What you need to know about worming

By Julie Harding on |


What you need to know about worming

Once upon a time worming your horse seemed so simple. Every six weeks or so you would add a sachet of powder to his food and assume that you had the issue sorted. Recent scientific research, however, has led to the belief that blanket worming with anthelmintics (wormers) is both unnecessary and counterproductive as it can lead to a resistance to the very drugs that are intended to rid the horse of his worm burden.

Consult your vets before you start to worm a new horse and they will be able to advise you on the right wormers to use, as well as the frequency at which they should be given. Worms may sound inconsequential, but they can seriously affect the health of your horse, cause lasting damage to his gut, lead to colic and, in some instances, death.

Why counting adds up

Your vet is likely to suggest that you perform regular worm egg counts (WEC), which most veterinary practices will be able to undertake for you. Indeed, relatively few horse owners these days worm their horse without first sending away a small amount of dung for analysis — there are also laboratories and retailers who offer this service online and in store at a cost starting at around £7.50 per horse.

A WEC, which will give an indication of how many large roundworms (ascarids) as well as small adult redworms (cyathastomins) and large adult redworms (strongyles) are actively laying eggs in your horse’s gut, should be undertaken regularly. This is likely to be every eight to 10 weeks during the spring, summer and early autumn months.

You will be sent an analysis following testing which will recommend whether your horse needs worming — this will only be necessary where the number of eggs in the sample exceeds 200epg (eggs per gram of faeces).

Small redworms can account for up to 90% of a horse’s worm burden and are the most common internal parasite. At the end of the grazing season, small redworm larvae become encysted. Should they emerge in large numbers in the spring, the horse can suffer weight loss, diarrhoea, colic and potentially death. Therefore worming with a relevant product between November and December is recommended even if the horse is showing no obvious symptoms. As encysted small redworm do not show up on a WEC the owner may be oblivious that their horse is at risk.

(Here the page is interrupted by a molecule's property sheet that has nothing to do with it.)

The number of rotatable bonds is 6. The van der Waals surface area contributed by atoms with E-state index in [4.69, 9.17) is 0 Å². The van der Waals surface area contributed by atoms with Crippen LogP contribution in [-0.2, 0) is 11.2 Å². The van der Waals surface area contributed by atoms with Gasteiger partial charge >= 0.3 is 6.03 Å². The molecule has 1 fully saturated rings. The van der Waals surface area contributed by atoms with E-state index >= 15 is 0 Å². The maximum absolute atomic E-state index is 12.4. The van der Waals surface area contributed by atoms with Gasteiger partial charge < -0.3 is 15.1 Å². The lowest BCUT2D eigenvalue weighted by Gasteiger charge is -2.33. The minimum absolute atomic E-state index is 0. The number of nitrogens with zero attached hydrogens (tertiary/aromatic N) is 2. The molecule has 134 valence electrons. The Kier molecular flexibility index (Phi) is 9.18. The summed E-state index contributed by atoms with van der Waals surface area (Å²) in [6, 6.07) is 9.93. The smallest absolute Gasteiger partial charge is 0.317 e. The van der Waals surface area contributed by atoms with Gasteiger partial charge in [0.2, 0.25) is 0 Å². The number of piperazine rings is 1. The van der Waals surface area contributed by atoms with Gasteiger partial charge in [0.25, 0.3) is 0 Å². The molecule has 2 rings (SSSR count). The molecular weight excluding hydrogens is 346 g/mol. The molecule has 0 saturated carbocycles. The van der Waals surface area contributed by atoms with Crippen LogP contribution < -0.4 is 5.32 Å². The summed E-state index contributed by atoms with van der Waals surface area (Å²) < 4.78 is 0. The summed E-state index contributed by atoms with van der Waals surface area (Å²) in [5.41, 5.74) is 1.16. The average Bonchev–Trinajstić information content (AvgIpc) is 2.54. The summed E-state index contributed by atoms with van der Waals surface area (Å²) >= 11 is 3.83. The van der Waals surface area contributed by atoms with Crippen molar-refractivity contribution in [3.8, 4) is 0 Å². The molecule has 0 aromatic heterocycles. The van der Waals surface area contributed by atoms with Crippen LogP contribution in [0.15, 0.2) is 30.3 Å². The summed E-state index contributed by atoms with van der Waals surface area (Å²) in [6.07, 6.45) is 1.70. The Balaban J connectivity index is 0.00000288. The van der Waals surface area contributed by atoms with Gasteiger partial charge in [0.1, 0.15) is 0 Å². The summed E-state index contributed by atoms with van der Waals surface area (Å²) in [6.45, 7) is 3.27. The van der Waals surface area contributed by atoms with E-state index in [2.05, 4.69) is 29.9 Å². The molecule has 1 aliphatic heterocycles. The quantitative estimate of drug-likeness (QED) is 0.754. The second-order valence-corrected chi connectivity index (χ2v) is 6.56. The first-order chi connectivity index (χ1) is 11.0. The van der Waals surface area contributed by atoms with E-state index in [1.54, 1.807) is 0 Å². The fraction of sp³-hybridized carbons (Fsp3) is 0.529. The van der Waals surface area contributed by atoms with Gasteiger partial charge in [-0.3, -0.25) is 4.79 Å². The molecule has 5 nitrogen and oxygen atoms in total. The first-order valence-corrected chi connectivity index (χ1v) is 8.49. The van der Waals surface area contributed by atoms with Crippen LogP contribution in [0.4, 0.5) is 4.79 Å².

At around the same time of year, it may be necessary to treat for tapeworm. Tapeworm burden can be detected via a blood sample, which your vet will take for you and send off for analysis, or a new saliva test.

Additionally horses can suffer from threadworms — new born foals can be susceptible to these very small worms — pinworms, which lay eggs around the anus prompting intense scratching, lungworms, which can be passed to horses sharing a paddock with donkeys, who are natural hosts, and tapeworm. These can grow up to 8cm in length and occupy the horse’s gut.

While bots are fly larvae and not worms, they can still infect horses and do not show up on a WEC. A one-off early winter treatment should be sufficient for control.

Prevention is better than cure

If you keep your horse’s pasture clean through regular dung collection he will have less chance of developing a worm problem. If you have the luxury of plenty of land, rotating and resting the pasture, or having it grazed by other animals, such as sheep, will help to reduce egg numbers.

If you don’t collect the dung every few days, ensure that you chain harrow the pasture only during warm weather. This will ensure that the larvae will dry out and die. Additionally, avoid turning out too many horses on small patches of land. The BHS recommends a ratio of two horses per hectare on permanent grazing.

A worming schedule can be complicated, so use a yearly chart and make sure that you record any anthelmintics your horse may be given.

With resistance becoming more of a problem, not all horse owners — or indeed all vets — advocate using chemical wormers and today there are also herbal alternatives available on the market.


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